Ecclesiastes 9:10 “Whatever your hand finds to do, do it with your might, for there is no work or thought or knowledge or wisdom in Sheol, to which you are going.”
‭‭
The daughter of a close friend of mine died last year due to a genetic disease. We went to her open casket viewing, and there she was. Right there, except that she was not alive as I had seen her so many times before that. Her eyes and mouth had been glued shut, and she had makeup applied to make her presentable to the rest of us who likely would have been utterly horrified to see her prior to being “prepared for viewing.”

Death is something that many (at least seem to) embrace because of the belief that their true [and righteous] self is trapped inside, but my experiences with death have been horrifying and unforgettable.

No matter what one’s private reservations may be about “where” the deceased may be, the cold truth is that their death means that they inaccessible to those who are alive. “They have no knowledge of anything in the grave.”

Lots of mental gymnastics are exercised upon redefining “death” into “separation from God,” which is further described as sustained torture in various degrees, either in the presence of Christ and his angels or not. This is often premised upon the explicit claim or implicit assumption that man has a component to his being and composition which is inherently immortal and incapable of being killed.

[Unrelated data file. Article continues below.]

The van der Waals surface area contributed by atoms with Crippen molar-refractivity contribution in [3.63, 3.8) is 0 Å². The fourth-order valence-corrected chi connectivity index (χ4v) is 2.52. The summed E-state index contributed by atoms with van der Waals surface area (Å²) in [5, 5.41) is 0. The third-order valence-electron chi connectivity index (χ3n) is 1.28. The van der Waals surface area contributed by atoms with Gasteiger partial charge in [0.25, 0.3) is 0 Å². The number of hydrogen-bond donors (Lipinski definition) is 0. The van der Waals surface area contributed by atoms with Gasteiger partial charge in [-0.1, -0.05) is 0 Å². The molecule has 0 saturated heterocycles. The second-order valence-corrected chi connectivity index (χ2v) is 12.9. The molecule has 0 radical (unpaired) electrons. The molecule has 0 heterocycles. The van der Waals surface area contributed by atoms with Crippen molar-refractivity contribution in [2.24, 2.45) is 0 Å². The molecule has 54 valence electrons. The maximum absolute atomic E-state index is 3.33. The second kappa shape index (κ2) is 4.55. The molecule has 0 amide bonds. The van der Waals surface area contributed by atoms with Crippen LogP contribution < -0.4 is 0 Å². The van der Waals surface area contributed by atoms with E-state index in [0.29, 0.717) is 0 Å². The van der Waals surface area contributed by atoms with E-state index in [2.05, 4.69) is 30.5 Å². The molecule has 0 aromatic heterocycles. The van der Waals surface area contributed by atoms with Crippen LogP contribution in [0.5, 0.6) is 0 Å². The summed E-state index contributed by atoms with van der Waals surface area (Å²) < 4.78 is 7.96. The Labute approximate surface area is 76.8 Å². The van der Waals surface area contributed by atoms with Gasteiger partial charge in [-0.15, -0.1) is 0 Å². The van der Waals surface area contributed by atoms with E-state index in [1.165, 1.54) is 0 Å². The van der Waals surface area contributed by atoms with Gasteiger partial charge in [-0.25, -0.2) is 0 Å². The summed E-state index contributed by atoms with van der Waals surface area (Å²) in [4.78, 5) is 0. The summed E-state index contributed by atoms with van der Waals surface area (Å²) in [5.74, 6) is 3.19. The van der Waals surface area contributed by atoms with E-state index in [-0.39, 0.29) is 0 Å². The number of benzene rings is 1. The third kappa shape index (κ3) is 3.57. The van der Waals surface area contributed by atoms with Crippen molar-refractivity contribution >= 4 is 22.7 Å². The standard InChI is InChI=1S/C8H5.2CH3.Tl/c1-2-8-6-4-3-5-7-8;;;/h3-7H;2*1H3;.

This claim is further defended on claiming that because humans are
created “in the image of God” and that they are therefore have immortality as an inherent quality . In turn, this leads to the bizarre belief that human flesh is essentially a husk for a true being/essence, which is traditionally
seen as a “consciousness” awaiting “true reality” upon death of the
husk – a strange metamorphosis into a future experience, sometimes called
“eternity,” either pleasant or unpleasant. Many have been willing to
sacrifice their own flesh on the premise that such flesh is
essentially valueless because their “true home” is somewhere invisible
and inaccessible while trapped inside their body. Some haven’t
considered what the preacher in Ecclesiastes is saying in regards to
the value of life.

Even more mental gymnastics are spent on redefining the meaning of the
term “destruction” to reconcile it with keeping the non- elect alive forever because they have not been tortured enough yet. Because infinite torture demands that the non-elect sinner be sustained by God, “destruction” is preached as “separation.” This hardly makes contextual sense, much less logical sense. How is one who is sustained and tortured by God “separated”
from God? To the contrary, under the infinite torture model, it would
seem that those who have been “separated” have very much fallen into
the hands of an involved in time and place tormentor.

At times, arguing for the “dignity” or “free-will” of those being tortured is related to believing that humans are equal to God, or at least on some kind of chain of being. Living and suffering in “hell” is often presented in a manner in which God is functionally the jilted lover who will continue to execute His revenge on the wayward partner who wouldn’t play along.

This position is defended on several different grounds, most or all of
which focus on “infinite” characteristics of God. I’ve heard it said
that sin is in defiance of God’s infinite holiness/dignity, therefore
requiring infinite torture throughout “eternity.”